Dance is the hidden language of the soul, and dancers are the messengers of the gods, according to the influential modern dancer Martha Graham. This is most true in Indian culture, where an art like Bharatanatyam is an integrated form of aesthetic education and character building, enriched by moral and spiritual values encoded in mythological stories.
The multicultural heritage of music and dance forms here has been a visible manifestation of Singapore, which now celebrates 50 years of independence. This is an exciting year that presents new horizons for the Indian cultural community here. The brand new Indian Heritage Centre opens in Little India, and Singapore arts and culture have been featured in New Delhi to mark half a century of bilateral relations; Indian classical dance will also be represented prominently at the Singapore International Festival of Arts with the involvement of Bhaskar’s Arts Academy. The inaugural concert by Swathi Bhaskar’s Orchestra signals a brave new beginning too.
Indian culture has long exerted an influence in Southeast Asia many centuries ago through the epics, sculptures and architectural forms originating in Hindu and Buddhist traditions, though it was the 19th century that saw mass migration from India to Malaya and Singapore, with predominantly male labourers initially.
In 1950s, classical music and dance gained importance as cultural practices among the growing Indian community here, along with the use of the Tamil language as a unifying factor. There was also much interaction with Chinese and Malay dance practitioners, while students from Chinese middle schools actively learnt Indian dance in turn.
These ethnic dances grew to represent a multicultural identity of Singapore at open-air performances known as Aneka Ragam Ra’ayat (People’s Variety Show) which the Ministry of Culture started organising in 1959, predating the National Day Parade and Singapore Youth Festival.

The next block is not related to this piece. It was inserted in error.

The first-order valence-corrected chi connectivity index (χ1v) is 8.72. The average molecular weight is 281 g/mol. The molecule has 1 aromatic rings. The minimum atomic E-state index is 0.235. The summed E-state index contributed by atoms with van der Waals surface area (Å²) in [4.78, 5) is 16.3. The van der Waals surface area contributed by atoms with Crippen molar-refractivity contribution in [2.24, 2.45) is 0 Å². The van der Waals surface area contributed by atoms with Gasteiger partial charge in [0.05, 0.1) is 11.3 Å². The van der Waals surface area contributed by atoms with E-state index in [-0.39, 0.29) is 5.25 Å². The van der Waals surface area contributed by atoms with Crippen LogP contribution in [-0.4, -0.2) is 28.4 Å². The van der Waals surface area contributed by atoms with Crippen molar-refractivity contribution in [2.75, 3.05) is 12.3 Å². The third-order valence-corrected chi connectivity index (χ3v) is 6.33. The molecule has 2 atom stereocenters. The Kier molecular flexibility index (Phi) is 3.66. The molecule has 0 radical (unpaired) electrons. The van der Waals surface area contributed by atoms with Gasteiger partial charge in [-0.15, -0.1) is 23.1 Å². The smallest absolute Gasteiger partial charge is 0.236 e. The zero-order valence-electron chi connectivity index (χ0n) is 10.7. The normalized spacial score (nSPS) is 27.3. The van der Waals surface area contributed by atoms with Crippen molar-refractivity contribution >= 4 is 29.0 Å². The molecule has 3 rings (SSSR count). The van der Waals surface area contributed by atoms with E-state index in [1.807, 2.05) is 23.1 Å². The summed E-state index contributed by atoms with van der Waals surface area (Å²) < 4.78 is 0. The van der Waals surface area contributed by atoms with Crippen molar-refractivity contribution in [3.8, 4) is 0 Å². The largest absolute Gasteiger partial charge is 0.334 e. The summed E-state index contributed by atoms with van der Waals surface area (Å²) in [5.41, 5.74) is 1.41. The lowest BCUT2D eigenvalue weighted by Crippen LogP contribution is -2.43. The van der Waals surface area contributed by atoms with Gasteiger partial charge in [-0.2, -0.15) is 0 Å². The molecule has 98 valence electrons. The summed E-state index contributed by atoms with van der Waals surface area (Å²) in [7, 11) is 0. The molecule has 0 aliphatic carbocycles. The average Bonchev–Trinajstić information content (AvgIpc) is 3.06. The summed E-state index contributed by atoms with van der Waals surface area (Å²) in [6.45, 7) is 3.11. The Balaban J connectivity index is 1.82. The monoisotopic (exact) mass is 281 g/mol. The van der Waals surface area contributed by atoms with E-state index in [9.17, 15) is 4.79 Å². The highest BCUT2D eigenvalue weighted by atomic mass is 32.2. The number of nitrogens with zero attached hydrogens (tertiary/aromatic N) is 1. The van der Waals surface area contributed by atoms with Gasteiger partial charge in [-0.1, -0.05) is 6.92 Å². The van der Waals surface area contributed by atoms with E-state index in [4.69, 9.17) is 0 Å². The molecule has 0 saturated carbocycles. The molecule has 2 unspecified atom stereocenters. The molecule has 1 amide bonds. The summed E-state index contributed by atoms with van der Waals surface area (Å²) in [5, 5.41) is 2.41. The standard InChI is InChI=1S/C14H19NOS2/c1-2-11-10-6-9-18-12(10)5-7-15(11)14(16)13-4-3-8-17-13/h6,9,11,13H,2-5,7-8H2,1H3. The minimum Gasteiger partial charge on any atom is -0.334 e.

We are lucky in Singapore that even for a minority of 8 or 9% like the Indian community, arts practitioners may still enjoy the support of arts grants and arts housing schemes through the National Arts Council. In India, a classical dancer would have to depend on independent foundations, religious organisations or other forms of patronage in order to find a platform.
Back in the 1950s, the Bhaskar’s Academy of Dance had to conduct lessons at residences, clubs and schools. After independence, the National Theatre provided a fixed venue for dance classes. In the late 80s, when the National Theatre was slated for demolition, the Academy was left with nowhere to go, until the building of Stamford Arts Centre was available for arts groups to renovate. Through the decades, Bhaskar’s Arts Academy has remained relevant in Singapore as an open, multicultural society, not only by merit of its high standards in representing the traditional arts, but also through its creativity with transcultural productions from Butterfly Lovers in the 1950s to Manohra in the 1990s and many more in 2000s.
There will be many challenges ahead as Singapore develops as a global city, and the younger generation is confronted with more choices competing for attention. Our response in ensuring the vitality of our arts will have to be a sensible negotiation between the core of traditional values and a healthy spirit of creativity. May we continue to go forward with a renewed spirit, dengan semangat yang baru in the words of our National Anthem.
Writers: Mohan Bhaskar, Thava Rani, Wong Chee Meng (Dr)
Design and Layout: Soneiya
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MCI (P) 139/03/2015
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